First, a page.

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July 10, 1987 - Image 27

Resource type:
The Detroit Jewish News, 1987-07-10

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to question or argue with a figure of
authority. But when the vague assurances
that were perceived as promises were not
kept, the previously docile and disciplined
Ethiopian could suddenly and inexplicably
become rebellious. These misunderstand-
ings, and the immigrants' resentment of
paternalistic attitudes, could eventually
grow into a generalized hostility towards
the Sochnut (i.e., the Jewish Agency).
Similar problems of poor staff training
also arose in the schools that took in Ethio-
pian children below the age of 14. Since the
Education Ministry did little to prepare its
teachers for dealing with a population that
had little or no exposure to the western
concept of formal education, here, too,
ethnocentric attitudes took control. "They
don't send their children to school dressed
properly or with their books in order,"
teachers would_ say with that same touch
of impatience and disdain for the "primi-
tives" who "don't even know how to hold
a pencil."
The Youth Aliya Department, however,
took systematic steps early on to prepare
the schools under its supervision for deal-
ing with the Ethiopians and to create
special learning materials for pupils who
had to grapple for the first time with basic
reading and mathematical concepts.
A study by two anthropologists of an

A Bar Mitzvah ceremony at Boys Town Jerusalem, where 10 Ethiopian boys were welcomed to the fold. A concern has been whether to preserve Ethio-
pian religious customs or abandon them and teach only normative Judaism.

pians, and brought it to the attention of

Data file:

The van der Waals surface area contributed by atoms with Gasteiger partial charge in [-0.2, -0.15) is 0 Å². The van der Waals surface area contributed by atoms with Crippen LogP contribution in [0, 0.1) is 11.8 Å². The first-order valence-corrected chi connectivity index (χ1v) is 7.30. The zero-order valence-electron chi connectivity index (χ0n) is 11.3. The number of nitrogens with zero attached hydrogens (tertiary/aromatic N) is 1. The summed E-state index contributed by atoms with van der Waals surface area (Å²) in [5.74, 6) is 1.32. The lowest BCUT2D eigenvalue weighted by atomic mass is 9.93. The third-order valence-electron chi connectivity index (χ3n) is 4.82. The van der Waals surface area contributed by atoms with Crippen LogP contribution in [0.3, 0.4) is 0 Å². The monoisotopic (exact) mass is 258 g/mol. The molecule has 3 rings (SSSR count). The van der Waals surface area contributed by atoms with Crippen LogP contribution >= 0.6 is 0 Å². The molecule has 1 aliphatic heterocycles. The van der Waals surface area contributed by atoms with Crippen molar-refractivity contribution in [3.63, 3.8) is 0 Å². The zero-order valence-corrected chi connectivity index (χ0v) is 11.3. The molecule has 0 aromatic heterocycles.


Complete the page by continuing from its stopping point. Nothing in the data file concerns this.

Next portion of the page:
the Aliya Department several months
before the onset of Operation Moses. The
department rejected their findings, thus
losing an opportunity to learn from the ex-
perience of the first four years of Ethiopian
immigration, before the crush of problems
of Operation Moses made it impractical to
do so. As a result, many of the same
mistakes were made again. (See Box)


Ethiopian mothers care for their children in a specially-created ward for the newcomers in the Hadassah-Hebrew University
Medical Center in Jerusalem

absorption center in Beersheba concluded
that despite the Aliya Department's inten-
tions to the contrary, the environment of
the center made the immigrants overly
dependent on the authorities and ham-
pered their ability to function on their own
once they left. Moreover, the immigrant's
movement from one stage of absorption to
another was based not on his individual
progress, but rather on a pace that was

Convenient for the bureaucracy.
The authors, Alex Weingrod and Michael
Ashkenazi, both of Ben-Gurion Universi-
ty in Beersheba, said that their findings
were reinforced by subsequent observa-
tions and conversations with absorption
In early 1984, they completed the study,
which included a recommendation to re-
structure the absorption centers for Ethio-

Housing Problem: Who's Responsible?
Beyond the initial phase of adjusting to
life in Israel, which took much longer than
expected, the Ethiopians had to face the
challenges of receiving the housing, jobs
and education that would enable them to
use their potential to the fullest and even-
tually to become part of the mainstream.
This was indeed a tall order for a group
with their background; it also required
maximal foresight and coordination on the
part of the authorities.
The Ministry of Immigrant Absorption
is charged with making sure that im-
migrants receive the benefits and oppor-
tunities that they are entitled to from
various government and public agencies.
But it was not until 1985 — several years
after the Ethiopians had begun to come to
Israel — that the ministry developed a
master plan for their absorption.
In the area of housing, the plan recom-
mended that the immigrants not be con-
centrated in large numbers in single apart-
ment blocks, nor settled in outlying areas
with a weak economic base, limited educa-



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